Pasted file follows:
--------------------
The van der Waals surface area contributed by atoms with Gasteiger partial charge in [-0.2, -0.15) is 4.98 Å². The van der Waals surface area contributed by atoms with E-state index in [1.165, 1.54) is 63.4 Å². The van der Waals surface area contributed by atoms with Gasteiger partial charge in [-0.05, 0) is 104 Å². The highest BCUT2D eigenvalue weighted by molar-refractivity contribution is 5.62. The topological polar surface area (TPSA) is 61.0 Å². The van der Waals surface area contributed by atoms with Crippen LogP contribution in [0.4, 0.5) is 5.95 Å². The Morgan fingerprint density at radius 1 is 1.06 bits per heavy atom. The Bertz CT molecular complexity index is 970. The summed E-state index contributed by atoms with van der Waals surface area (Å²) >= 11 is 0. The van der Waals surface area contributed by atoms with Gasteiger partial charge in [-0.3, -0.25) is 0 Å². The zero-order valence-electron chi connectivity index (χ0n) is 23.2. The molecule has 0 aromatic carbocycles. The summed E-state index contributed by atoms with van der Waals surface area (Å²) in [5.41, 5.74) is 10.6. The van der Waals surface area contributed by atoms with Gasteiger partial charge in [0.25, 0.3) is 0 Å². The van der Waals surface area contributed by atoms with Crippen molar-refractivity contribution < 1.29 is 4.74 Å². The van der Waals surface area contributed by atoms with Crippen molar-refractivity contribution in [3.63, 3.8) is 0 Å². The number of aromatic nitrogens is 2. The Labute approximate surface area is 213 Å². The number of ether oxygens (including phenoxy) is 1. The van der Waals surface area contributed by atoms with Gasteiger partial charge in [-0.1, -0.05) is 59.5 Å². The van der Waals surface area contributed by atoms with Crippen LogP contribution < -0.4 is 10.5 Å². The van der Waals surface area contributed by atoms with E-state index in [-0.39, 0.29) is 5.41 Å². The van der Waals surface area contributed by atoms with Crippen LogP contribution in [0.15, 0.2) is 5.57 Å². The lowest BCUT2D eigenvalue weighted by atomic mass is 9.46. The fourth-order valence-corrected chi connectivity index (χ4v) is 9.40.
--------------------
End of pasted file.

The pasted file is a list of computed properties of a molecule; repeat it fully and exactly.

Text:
The van der Waals surface area contributed by atoms with Gasteiger partial charge in [-0.2, -0.15) is 4.98 Å². The van der Waals surface area contributed by atoms with E-state index in [1.165, 1.54) is 63.4 Å². The van der Waals surface area contributed by atoms with Gasteiger partial charge in [-0.05, 0) is 104 Å². The highest BCUT2D eigenvalue weighted by molar-refractivity contribution is 5.62. The topological polar surface area (TPSA) is 61.0 Å². The van der Waals surface area contributed by atoms with Crippen LogP contribution in [0.4, 0.5) is 5.95 Å². The Morgan fingerprint density at radius 1 is 1.06 bits per heavy atom. The Bertz CT molecular complexity index is 970. The summed E-state index contributed by atoms with van der Waals surface area (Å²) >= 11 is 0. The van der Waals surface area contributed by atoms with Gasteiger partial charge in [-0.3, -0.25) is 0 Å². The zero-order valence-electron chi connectivity index (χ0n) is 23.2. The molecule has 0 aromatic carbocycles. The summed E-state index contributed by atoms with van der Waals surface area (Å²) in [5.41, 5.74) is 10.6. The van der Waals surface area contributed by atoms with Gasteiger partial charge in [0.25, 0.3) is 0 Å². The van der Waals surface area contributed by atoms with Crippen molar-refractivity contribution < 1.29 is 4.74 Å². The van der Waals surface area contributed by atoms with Crippen molar-refractivity contribution in [3.63, 3.8) is 0 Å². The number of aromatic nitrogens is 2. The Labute approximate surface area is 213 Å². The number of ether oxygens (including phenoxy) is 1. The van der Waals surface area contributed by atoms with Gasteiger partial charge in [-0.1, -0.05) is 59.5 Å². The van der Waals surface area contributed by atoms with Crippen LogP contribution < -0.4 is 10.5 Å². The van der Waals surface area contributed by atoms with E-state index in [-0.39, 0.29) is 5.41 Å². The van der Waals surface area contributed by atoms with Crippen LogP contribution in [0.15, 0.2) is 5.57 Å². The lowest BCUT2D eigenvalue weighted by atomic mass is 9.46. The fourth-order valence-corrected chi connectivity index (χ4v) is 9.40.